By María Galarza

Argentine artist Trinidad Metz Brea is part of the 2023 edition of Pinta Miami, within the NEXT section that presents emerging artists from Latin America. In an interview with Arte al Día, she explores the contradictions and challenges of our present and how this is the seedbed for her sculptures, murals and post-human figures.   


Your work highlights the relationship between technologies and codes in different times and communities. How do you explore that relationship? What do you think about the role of technology in contemporary artistic creation?


Personally, I am interested in taking traditional crafts or techniques and translating or crossing them with new technologies, which is evident in the bronzes and murals (pieces I brought for PINTA Miami). Just as I investigate the hybridization between the technological and the traditional, I do so with several categories that are often perceived as separate spheres, making their boundaries more fluid. Showing that binomials such as virtual and physical, organic/synthetic, f/m (Female/Male), animal/human, tradition or craft/innovation not only coexist, but dialogue, sticking more to the idea of spectrum, permeable categories that allow thinking post-gender and post-human systems.


Digitization and hyperconnectivity is a reflection of our time. The world of 3D and the possibilities it allows are innovative when it comes to generating digital or physical works and also as a method of planning or schematizing a spatiality. In the last 10 years 3D modeling, scanning and printing technologies have become more accessible and user friendly, which opens up many possibilities in various fields including art. And it is something that is constantly evolving, both machinery and materials; it is a field in full bloom. Empowered by the fact that the community of people in the 3D universe of various disciplines is generous in pursuit of collective advancement, it is a community that is not jealous of their knowledge and the tools at their disposal. Perhaps at first, as with any novelty, the use of these technologies was conceptually focused on metalanguage. Today the use of technology is much more integrated and increasingly present, the technological aspect is part of what we are dealing with, but not the central conceptual axis. In the same way, there is a very linking and cyborg part with technology at the time of printing, something relational and sensitive. These issues remain as an open question as to what the entities of the future will engender in terms of v.r. (Virtual Reality), a.i. (Artificial Intelligence) and robotics. But that is another subject.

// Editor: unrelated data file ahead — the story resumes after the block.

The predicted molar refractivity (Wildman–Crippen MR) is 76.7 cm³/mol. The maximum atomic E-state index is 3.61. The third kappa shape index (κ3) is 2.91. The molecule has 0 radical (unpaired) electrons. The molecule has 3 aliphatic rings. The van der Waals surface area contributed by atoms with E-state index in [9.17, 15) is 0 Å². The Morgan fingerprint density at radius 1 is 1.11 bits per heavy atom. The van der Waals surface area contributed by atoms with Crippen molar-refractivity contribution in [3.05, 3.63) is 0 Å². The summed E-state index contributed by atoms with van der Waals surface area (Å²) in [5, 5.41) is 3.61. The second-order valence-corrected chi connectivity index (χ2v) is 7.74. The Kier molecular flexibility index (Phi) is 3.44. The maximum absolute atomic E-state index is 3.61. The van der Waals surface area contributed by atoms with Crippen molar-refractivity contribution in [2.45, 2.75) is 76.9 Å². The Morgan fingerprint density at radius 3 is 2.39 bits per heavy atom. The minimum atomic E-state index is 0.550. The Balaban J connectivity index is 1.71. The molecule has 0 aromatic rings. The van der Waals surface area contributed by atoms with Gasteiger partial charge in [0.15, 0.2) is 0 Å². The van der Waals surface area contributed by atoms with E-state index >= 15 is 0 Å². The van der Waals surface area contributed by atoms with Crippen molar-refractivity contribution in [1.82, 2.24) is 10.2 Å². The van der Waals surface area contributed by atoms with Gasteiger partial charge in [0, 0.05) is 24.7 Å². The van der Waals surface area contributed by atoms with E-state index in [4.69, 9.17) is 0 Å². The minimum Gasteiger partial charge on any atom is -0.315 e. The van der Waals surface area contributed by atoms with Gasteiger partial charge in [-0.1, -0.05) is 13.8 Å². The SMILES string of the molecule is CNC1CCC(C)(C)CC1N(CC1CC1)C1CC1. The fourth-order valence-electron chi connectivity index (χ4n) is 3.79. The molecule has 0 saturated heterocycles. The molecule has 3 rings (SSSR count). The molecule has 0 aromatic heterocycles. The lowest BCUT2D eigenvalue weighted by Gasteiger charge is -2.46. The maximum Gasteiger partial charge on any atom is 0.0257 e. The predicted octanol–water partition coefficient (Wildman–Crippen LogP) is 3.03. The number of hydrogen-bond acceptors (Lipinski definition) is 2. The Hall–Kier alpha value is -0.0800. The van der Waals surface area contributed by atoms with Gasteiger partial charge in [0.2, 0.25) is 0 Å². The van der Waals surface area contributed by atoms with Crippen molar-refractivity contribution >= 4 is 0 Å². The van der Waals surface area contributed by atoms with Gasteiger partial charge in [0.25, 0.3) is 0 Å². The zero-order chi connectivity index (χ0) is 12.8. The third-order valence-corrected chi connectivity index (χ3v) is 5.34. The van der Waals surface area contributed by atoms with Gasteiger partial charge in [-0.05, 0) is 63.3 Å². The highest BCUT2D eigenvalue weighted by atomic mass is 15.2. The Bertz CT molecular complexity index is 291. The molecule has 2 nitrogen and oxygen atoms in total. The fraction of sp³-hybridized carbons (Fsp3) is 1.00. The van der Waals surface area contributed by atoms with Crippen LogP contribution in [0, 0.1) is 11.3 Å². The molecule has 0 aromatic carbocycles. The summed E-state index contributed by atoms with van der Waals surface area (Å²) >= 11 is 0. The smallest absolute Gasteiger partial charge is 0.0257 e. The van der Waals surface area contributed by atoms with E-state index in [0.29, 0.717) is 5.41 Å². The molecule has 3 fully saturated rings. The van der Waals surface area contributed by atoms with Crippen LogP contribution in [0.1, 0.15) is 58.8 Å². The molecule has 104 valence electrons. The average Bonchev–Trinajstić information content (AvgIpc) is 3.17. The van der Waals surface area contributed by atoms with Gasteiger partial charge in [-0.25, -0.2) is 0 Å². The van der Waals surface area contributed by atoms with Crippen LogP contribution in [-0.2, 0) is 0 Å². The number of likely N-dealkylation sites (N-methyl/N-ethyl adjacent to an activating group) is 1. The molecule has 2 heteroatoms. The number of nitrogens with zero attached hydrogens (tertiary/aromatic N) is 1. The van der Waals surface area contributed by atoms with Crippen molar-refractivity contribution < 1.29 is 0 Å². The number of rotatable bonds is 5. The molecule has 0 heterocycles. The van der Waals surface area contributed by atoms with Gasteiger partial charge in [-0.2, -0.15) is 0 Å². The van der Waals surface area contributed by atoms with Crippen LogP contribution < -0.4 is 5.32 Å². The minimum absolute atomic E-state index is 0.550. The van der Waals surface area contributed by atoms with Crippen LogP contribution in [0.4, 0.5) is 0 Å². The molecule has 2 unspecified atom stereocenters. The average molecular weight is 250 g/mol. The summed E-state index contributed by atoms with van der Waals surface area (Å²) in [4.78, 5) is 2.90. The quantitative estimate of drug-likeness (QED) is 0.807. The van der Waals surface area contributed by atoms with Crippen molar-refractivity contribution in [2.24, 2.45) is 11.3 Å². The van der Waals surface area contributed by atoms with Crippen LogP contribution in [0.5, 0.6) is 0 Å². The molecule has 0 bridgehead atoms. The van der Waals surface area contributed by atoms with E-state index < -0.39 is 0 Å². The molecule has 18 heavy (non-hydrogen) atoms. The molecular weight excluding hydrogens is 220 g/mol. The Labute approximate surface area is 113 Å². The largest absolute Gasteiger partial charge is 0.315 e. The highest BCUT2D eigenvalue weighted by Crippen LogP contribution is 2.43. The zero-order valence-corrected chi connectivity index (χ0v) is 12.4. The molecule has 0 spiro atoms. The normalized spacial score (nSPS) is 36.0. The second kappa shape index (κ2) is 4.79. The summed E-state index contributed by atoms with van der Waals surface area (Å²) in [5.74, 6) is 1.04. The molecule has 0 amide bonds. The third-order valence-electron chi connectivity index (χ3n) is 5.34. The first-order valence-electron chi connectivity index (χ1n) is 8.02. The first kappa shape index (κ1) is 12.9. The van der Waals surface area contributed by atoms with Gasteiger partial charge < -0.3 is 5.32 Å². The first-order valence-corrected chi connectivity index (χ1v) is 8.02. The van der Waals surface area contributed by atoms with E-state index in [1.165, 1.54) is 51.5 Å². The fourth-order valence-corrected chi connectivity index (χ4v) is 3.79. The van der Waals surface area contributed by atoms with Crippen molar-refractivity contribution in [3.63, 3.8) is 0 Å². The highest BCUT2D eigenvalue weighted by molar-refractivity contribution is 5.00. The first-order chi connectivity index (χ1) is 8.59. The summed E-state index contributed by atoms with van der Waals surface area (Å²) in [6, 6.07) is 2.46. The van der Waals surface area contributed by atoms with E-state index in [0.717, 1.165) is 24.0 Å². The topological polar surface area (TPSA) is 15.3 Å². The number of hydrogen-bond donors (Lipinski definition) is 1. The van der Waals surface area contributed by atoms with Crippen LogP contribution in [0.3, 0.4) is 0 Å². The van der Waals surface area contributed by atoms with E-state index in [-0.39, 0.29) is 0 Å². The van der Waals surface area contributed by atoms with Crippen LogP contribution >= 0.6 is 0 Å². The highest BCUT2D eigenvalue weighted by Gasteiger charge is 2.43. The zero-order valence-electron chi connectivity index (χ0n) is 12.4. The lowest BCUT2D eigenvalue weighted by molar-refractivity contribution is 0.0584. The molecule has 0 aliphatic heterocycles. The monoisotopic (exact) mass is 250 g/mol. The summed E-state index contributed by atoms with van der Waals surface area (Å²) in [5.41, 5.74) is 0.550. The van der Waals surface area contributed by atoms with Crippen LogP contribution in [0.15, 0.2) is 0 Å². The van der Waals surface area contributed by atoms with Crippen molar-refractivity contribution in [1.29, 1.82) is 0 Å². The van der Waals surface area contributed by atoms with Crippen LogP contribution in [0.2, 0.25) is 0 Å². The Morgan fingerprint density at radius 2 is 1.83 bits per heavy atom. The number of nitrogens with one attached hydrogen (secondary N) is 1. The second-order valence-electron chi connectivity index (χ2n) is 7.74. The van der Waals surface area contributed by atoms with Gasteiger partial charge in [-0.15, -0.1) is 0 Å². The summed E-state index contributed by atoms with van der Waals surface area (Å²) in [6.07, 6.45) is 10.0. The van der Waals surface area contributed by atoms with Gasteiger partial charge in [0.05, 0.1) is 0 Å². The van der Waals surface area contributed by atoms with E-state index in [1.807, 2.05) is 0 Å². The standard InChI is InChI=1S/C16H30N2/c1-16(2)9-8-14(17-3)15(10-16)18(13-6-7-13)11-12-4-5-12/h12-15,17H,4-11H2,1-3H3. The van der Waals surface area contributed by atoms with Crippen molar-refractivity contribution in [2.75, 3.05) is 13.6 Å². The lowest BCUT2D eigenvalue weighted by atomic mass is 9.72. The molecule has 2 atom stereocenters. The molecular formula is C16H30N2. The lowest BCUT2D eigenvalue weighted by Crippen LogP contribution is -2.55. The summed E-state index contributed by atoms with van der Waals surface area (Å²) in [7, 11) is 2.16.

What do you feel that are the main starting points when thinking about your work and your artistic practice?


It's different depending on the work, which varies a lot because the materialities I work with also vary a lot. But it usually starts with an idea, concept or image and expands from there. I usually go through several instances of drawing and sketching, back and forth until I reach a final form, and even in the process it can mutate. I find that biology and the natural world are great triggers for me, the forms found in nature and the linkages that occur.


You managed KIDZ, an LGBTIQ+ artistic and self-managed collective. How did this experience influence your individual artistic practice? How do you approach collaboration and self-management in the artistic field?


In collective practices, of which I participated in several projects, there is something very beautiful and nourishing, where the participants contribute something singular that is strengthened in the totality. I find myself returning in search of that in the individual, I am interested in the transdisciplinary and the generation of these crossings: in texts, music, performance, readings and parallel narrative structures that give meaning to different realities and ways of perceiving the world.


This also allows me to work with people from other fields that I deeply admire and that although we speak other languages, we address the same issues. This is what happens to me with Nube, an incredible performer with whom we are putting together a performance for my current exhibition and with whom I have already worked. Our interests converge in cyborgs, in technodigitalization and post-humanism and that is something that is enhanced together. It also happens with Lila Tirando a Violeta (composer and sound artist), with whom I am working for the second time and who composed a track for the exhibition, which condenses this universe of sounds of nature, water, critters, machines, expanding and adding another layer of meaning to the universe. Or with Sofía Dourron (curator of my current solo show in Buenos Aires, Argentina) who with her text added another layer of meaning to the show, generating a "desire path" in the narrative of the show.